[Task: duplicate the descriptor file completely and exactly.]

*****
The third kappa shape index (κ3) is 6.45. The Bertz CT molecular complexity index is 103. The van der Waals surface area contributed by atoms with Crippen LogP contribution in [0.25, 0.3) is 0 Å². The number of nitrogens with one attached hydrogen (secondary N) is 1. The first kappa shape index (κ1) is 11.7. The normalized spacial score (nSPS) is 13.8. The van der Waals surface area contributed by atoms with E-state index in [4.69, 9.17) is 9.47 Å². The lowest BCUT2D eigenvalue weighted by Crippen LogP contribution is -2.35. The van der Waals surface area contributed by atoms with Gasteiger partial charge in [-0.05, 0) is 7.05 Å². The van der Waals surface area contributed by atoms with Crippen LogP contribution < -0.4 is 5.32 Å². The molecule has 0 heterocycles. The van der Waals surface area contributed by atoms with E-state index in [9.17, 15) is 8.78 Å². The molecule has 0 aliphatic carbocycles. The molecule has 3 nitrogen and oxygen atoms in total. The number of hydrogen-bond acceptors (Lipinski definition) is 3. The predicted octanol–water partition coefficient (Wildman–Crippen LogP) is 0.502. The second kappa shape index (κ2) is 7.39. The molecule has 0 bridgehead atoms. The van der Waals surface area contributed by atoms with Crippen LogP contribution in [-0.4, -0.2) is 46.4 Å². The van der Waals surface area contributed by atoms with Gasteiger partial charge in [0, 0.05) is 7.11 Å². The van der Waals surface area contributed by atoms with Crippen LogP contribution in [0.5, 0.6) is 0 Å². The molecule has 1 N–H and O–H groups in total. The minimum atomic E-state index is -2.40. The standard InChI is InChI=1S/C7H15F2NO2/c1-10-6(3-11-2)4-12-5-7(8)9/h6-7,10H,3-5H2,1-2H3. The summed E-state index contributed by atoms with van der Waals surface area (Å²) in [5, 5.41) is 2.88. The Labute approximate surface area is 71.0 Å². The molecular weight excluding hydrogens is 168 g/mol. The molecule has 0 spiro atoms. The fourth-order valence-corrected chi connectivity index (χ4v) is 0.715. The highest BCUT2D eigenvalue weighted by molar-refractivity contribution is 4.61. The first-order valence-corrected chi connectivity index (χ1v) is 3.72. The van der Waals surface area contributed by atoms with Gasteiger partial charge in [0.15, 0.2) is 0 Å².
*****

The third kappa shape index (κ3) is 6.45. The Bertz CT molecular complexity index is 103. The van der Waals surface area contributed by atoms with Crippen LogP contribution in [0.25, 0.3) is 0 Å². The number of nitrogens with one attached hydrogen (secondary N) is 1. The first kappa shape index (κ1) is 11.7. The normalized spacial score (nSPS) is 13.8. The van der Waals surface area contributed by atoms with E-state index in [4.69, 9.17) is 9.47 Å². The lowest BCUT2D eigenvalue weighted by Crippen LogP contribution is -2.35. The van der Waals surface area contributed by atoms with Gasteiger partial charge in [-0.05, 0) is 7.05 Å². The van der Waals surface area contributed by atoms with Crippen LogP contribution < -0.4 is 5.32 Å². The molecule has 0 heterocycles. The van der Waals surface area contributed by atoms with E-state index in [9.17, 15) is 8.78 Å². The molecule has 0 aliphatic carbocycles. The molecule has 3 nitrogen and oxygen atoms in total. The number of hydrogen-bond acceptors (Lipinski definition) is 3. The predicted octanol–water partition coefficient (Wildman–Crippen LogP) is 0.502. The second kappa shape index (κ2) is 7.39. The molecule has 0 bridgehead atoms. The van der Waals surface area contributed by atoms with Crippen LogP contribution in [-0.4, -0.2) is 46.4 Å². The van der Waals surface area contributed by atoms with Gasteiger partial charge in [0, 0.05) is 7.11 Å². The van der Waals surface area contributed by atoms with Crippen LogP contribution in [0.5, 0.6) is 0 Å². The molecule has 1 N–H and O–H groups in total. The minimum atomic E-state index is -2.40. The standard InChI is InChI=1S/C7H15F2NO2/c1-10-6(3-11-2)4-12-5-7(8)9/h6-7,10H,3-5H2,1-2H3. The summed E-state index contributed by atoms with van der Waals surface area (Å²) in [5, 5.41) is 2.88. The Labute approximate surface area is 71.0 Å². The molecular weight excluding hydrogens is 168 g/mol. The molecule has 0 spiro atoms. The fourth-order valence-corrected chi connectivity index (χ4v) is 0.715. The highest BCUT2D eigenvalue weighted by molar-refractivity contribution is 4.61. The first-order valence-corrected chi connectivity index (χ1v) is 3.72. The van der Waals surface area contributed by atoms with Gasteiger partial charge in [0.15, 0.2) is 0 Å².